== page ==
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Submitted by cwcasey on Wed, 10/03/2018 - 16:47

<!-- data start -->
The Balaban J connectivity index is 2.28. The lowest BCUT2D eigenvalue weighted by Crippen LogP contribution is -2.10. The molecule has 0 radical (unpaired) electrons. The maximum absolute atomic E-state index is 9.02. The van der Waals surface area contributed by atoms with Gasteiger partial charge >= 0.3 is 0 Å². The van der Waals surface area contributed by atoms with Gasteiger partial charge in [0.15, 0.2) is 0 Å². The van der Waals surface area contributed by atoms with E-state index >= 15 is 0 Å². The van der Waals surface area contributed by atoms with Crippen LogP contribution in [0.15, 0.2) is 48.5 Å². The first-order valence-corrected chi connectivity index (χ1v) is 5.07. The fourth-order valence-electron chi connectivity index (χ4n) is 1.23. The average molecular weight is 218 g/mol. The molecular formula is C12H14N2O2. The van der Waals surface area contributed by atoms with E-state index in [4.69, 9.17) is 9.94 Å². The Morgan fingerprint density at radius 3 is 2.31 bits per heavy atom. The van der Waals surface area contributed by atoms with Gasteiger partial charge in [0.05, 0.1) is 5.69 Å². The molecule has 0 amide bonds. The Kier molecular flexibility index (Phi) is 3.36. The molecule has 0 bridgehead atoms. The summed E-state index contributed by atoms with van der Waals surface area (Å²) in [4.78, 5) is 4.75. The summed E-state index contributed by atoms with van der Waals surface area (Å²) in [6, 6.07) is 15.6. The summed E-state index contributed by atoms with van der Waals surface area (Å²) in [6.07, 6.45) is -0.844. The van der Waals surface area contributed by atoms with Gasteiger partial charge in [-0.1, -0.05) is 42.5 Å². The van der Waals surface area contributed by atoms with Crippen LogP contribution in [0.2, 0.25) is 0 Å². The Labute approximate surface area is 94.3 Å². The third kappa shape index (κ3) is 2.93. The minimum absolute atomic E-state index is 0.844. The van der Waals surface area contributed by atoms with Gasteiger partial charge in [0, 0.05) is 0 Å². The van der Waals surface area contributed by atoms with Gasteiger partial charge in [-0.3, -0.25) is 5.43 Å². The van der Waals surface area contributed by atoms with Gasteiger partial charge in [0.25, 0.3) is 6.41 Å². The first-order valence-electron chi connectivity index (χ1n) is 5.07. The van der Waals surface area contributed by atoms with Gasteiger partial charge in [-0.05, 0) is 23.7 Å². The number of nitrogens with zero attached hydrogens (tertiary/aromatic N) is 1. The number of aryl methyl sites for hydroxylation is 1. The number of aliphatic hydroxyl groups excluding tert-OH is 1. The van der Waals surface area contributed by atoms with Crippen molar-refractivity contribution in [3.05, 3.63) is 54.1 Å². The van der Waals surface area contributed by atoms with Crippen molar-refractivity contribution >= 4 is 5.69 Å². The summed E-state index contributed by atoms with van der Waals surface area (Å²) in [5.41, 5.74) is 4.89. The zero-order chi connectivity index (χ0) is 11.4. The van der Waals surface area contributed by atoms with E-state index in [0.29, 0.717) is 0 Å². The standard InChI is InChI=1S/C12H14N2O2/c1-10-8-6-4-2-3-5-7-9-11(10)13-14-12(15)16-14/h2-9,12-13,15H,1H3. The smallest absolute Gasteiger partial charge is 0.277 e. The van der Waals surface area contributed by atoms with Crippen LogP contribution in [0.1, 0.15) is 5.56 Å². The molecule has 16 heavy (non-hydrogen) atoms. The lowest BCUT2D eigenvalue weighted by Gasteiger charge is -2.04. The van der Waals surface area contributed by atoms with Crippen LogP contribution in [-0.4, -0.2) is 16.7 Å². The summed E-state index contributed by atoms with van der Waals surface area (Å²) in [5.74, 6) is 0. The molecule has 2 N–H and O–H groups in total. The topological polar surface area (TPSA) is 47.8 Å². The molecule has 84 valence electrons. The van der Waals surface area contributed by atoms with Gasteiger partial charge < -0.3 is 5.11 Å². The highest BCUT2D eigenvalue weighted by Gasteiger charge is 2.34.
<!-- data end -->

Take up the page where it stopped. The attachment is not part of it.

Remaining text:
The rise of our cranium came in steps. First, a chondrocranium formed in cartilaginous fishes like lampreys and hagfishes. A chondrocranium is essentially a brain pan; a sheet of cartilage on which the brain and associated cranial nerves rests and branches out throughout the body. As can be expected, there was not much protection of the vital organs in these being and that didn’t come until the formation of a dermatocranium. A dermatocranium was the first bony skull and is also referred to as a neurocranium. Early dermatocrania consisted of just six different bones known as the parietal, post-orbital, squamosal, quadrate, jugal, and quadratojugal. The fusion of these bones articulated with jaws, vertebrate, and other bony structures to protect the vital aspects of the central nervous system like the brain and the spinal cord. A third crania arose in fishes and it is referred to as a splanchnocranium. This is the bony (or cartilaginous depending on fish) structure that supports the gills and other thoracic structures. The splanchnocranium evolved into our axial skeleton over time and is now only prevalent in fishes and marine mammals.